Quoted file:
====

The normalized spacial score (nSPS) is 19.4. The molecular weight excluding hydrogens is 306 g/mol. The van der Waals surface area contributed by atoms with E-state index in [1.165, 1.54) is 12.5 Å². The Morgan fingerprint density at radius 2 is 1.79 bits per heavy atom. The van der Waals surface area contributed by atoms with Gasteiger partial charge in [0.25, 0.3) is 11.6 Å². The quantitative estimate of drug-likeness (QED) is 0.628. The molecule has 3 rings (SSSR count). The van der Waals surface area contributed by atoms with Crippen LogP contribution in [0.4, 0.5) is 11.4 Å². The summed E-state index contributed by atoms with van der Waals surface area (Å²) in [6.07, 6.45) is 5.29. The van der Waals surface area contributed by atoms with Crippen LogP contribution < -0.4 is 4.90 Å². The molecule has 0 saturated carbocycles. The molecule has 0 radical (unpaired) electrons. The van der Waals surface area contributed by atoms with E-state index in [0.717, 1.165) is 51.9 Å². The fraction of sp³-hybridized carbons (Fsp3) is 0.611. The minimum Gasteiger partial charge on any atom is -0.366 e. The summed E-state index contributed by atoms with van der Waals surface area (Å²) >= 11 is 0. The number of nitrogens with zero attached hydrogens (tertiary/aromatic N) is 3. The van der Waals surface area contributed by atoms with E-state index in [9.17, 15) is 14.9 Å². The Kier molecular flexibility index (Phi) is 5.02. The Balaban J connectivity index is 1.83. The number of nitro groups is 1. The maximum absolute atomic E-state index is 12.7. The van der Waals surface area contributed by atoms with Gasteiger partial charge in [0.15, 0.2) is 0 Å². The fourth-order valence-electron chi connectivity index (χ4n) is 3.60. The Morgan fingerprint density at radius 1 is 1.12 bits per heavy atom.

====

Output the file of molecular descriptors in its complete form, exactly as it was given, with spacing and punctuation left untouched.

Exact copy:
The normalized spacial score (nSPS) is 19.4. The molecular weight excluding hydrogens is 306 g/mol. The van der Waals surface area contributed by atoms with E-state index in [1.165, 1.54) is 12.5 Å². The Morgan fingerprint density at radius 2 is 1.79 bits per heavy atom. The van der Waals surface area contributed by atoms with Gasteiger partial charge in [0.25, 0.3) is 11.6 Å². The quantitative estimate of drug-likeness (QED) is 0.628. The molecule has 3 rings (SSSR count). The van der Waals surface area contributed by atoms with Crippen LogP contribution in [0.4, 0.5) is 11.4 Å². The summed E-state index contributed by atoms with van der Waals surface area (Å²) in [6.07, 6.45) is 5.29. The van der Waals surface area contributed by atoms with Crippen LogP contribution < -0.4 is 4.90 Å². The molecule has 0 saturated carbocycles. The molecule has 0 radical (unpaired) electrons. The van der Waals surface area contributed by atoms with E-state index in [0.717, 1.165) is 51.9 Å². The fraction of sp³-hybridized carbons (Fsp3) is 0.611. The minimum Gasteiger partial charge on any atom is -0.366 e. The summed E-state index contributed by atoms with van der Waals surface area (Å²) >= 11 is 0. The number of nitrogens with zero attached hydrogens (tertiary/aromatic N) is 3. The van der Waals surface area contributed by atoms with E-state index in [9.17, 15) is 14.9 Å². The Kier molecular flexibility index (Phi) is 5.02. The Balaban J connectivity index is 1.83. The number of nitro groups is 1. The maximum absolute atomic E-state index is 12.7. The van der Waals surface area contributed by atoms with Gasteiger partial charge in [0.15, 0.2) is 0 Å². The fourth-order valence-electron chi connectivity index (χ4n) is 3.60. The Morgan fingerprint density at radius 1 is 1.12 bits per heavy atom.